Skip to main content
Article | Beyond Data

Top 5 HR priorities for 2019

Talent|Total Rewards|Wellbeing|Inclusion and Diversity|Future of Work

By Sambhav Rakyan | January 23, 2019

Five priority areas where HR must thrive in 2019.

Digital transformation and social revolution proved to be among the greatest challenges for HR in 2018. We live in times where silence or slow action from employers can be seen as apathy. Meanwhile, organisations are struggling to find a balance between practising transparency and securing their data at the same time.

We will see similar challenges and conversations continuing into 2019. But this year, it is crucial for the HR function to exercise strategic proactivity. HR must understand how global market forces will impact their organisation and take advantage of digitalisation to thrive in a complex and volatile world.

These are five priority areas where HR must thrive in 2019

Commercial acumen

Across Asia Pacific, only 14% of organisations have reached a significant level of digital maturity and are fully prepared to meet new challenges in the future of work. A key factor in successful digital transformation is having and keeping the right talent. For those ‘Digital Leaders’, this is not a feat achieved by sheer luck, rather the result of a well-defined strategy and a keen understanding of how digitalisation will impact their business in the long-term.1

There are massive socio-economic and political movements today that are causing rapid shifts in every region. On top of digitalisation and social revolutions, there are trade wars, populist agendas and geopolitical tensions in various parts of the world that are also influencing the dynamics within the global labour market.2

It is crucial for HR professionals to be attuned to these market trends and to be well-informed in the circumstances around these, so that they can competently help their organisation respond appropriately to changes in business strategy vis-à-vis talent requirements. HR must collaborate and proactively partner with business leaders and managers in order to identify and mitigate talent risks.

Social activism

Employees today are boldly calling out employers who are slow to act on the urgent need for gender neutrality, pay parity, and inclusion and diversity. In many Asia Pacific markets to this day, there remains a clear line between the roles and capabilities that are traditionally expected of men and women. When we review the male-to-female ratio of most functions across the region, men still hold a majority of IT and engineering roles, while women still dominate in most of the HR, legal, and finance roles. Additionally, gender distribution disparity increases significantly starting at the middle management levels. Only 7% of executive level roles are performed by women across 13 major markets.3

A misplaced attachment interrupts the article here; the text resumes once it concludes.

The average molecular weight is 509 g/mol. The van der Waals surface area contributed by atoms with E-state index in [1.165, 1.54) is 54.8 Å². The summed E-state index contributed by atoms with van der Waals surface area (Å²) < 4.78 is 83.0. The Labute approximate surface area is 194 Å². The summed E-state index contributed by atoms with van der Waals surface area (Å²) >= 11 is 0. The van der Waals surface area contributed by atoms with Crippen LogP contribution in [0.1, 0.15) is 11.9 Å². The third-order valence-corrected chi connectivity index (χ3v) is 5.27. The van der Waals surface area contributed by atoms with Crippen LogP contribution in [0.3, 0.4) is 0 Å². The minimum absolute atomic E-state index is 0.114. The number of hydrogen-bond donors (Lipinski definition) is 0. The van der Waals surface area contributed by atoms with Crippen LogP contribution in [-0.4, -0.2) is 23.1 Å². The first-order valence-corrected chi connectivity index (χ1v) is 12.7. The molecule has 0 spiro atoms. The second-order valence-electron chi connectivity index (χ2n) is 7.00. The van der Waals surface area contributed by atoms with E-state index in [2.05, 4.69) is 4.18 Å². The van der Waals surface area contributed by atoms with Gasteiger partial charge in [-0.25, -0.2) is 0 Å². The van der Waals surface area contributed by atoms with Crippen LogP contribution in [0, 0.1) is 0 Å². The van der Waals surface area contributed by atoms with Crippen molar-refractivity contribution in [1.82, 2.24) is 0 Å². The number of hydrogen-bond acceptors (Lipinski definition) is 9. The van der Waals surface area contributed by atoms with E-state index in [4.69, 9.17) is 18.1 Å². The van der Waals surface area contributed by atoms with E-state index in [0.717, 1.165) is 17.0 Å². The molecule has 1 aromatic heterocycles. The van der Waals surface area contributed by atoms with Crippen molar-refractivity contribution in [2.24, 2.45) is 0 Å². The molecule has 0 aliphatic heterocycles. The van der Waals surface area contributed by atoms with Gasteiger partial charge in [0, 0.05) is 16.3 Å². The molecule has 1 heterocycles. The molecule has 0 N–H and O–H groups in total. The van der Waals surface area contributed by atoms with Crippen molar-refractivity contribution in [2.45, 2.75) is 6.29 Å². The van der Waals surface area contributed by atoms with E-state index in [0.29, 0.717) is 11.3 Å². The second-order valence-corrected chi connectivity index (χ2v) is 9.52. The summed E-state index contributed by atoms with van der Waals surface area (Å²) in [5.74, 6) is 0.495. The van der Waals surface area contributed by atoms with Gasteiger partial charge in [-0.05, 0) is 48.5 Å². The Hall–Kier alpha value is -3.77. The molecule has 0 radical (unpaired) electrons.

Around 40% of employers in Asia Pacific have taken actions to promote an inclusive and diverse culture, create gender-neutral policies and review their recruitment and promotion practices for gender bias. However, when it comes to the highly sensitive issue of gender pay equality, less than 20% have examined their pay matrix for possible gender-related gaps. Only 23% see gender pay equality as a major factor in base pay decisions.4

There is a new social contract that employees expect their employers to fulfil. Demonstrate your willingness to meet it by prioritising a gender pay diagnostic in your organisation and urgently addressing any discrepancies that may be found. Affirm your commitment to a long-term behavioural and social shift within your organisation by consistently practising transparent communication around pay and career decisions.

Digital mind-set

Less than 10% of HR functions globally today are fully prepared for digital transformation.1 Only 8% use advanced technology for rewards programme design and delivery, and only 17% do the same for pay programme development and delivery. It’s not surprising to see that over 70% of these tech-minded organisations are reporting higher employee engagement around rewards and benefits, and significantly less difficulties with talent attraction and retention.4 5

HR must accept that digitalisation is no longer an incoming wave of change. It is already here and it is bringing about fundamental changes to existing business models, which in turn is influencing significant redesigns to jobs and work processes. Leaders will look to HR to help determine how people and machines can co-exist and work together. This is why digitalisation is not just IT’s concern but very much HR’s as well.